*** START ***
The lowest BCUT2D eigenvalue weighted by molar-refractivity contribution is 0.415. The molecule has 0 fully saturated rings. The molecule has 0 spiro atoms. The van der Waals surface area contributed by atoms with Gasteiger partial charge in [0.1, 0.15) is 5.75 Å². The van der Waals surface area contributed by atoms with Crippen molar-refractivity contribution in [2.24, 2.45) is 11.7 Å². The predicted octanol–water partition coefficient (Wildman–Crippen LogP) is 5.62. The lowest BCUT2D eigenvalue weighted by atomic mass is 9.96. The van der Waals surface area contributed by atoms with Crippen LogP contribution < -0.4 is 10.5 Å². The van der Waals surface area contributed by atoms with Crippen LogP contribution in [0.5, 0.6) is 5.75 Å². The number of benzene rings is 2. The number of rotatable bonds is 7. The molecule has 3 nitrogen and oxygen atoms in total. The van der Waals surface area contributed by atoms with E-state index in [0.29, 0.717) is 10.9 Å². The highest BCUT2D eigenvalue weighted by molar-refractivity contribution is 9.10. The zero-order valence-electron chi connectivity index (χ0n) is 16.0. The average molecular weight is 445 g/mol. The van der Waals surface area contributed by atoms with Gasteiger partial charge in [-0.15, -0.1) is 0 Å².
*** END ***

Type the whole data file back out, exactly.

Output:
The lowest BCUT2D eigenvalue weighted by molar-refractivity contribution is 0.415. The molecule has 0 fully saturated rings. The molecule has 0 spiro atoms. The van der Waals surface area contributed by atoms with Gasteiger partial charge in [0.1, 0.15) is 5.75 Å². The van der Waals surface area contributed by atoms with Crippen molar-refractivity contribution in [2.24, 2.45) is 11.7 Å². The predicted octanol–water partition coefficient (Wildman–Crippen LogP) is 5.62. The lowest BCUT2D eigenvalue weighted by atomic mass is 9.96. The van der Waals surface area contributed by atoms with Crippen LogP contribution < -0.4 is 10.5 Å². The van der Waals surface area contributed by atoms with Crippen LogP contribution in [0.5, 0.6) is 5.75 Å². The number of benzene rings is 2. The number of rotatable bonds is 7. The molecule has 3 nitrogen and oxygen atoms in total. The van der Waals surface area contributed by atoms with E-state index in [0.29, 0.717) is 10.9 Å². The highest BCUT2D eigenvalue weighted by molar-refractivity contribution is 9.10. The zero-order valence-electron chi connectivity index (χ0n) is 16.0. The average molecular weight is 445 g/mol. The van der Waals surface area contributed by atoms with Gasteiger partial charge in [-0.15, -0.1) is 0 Å².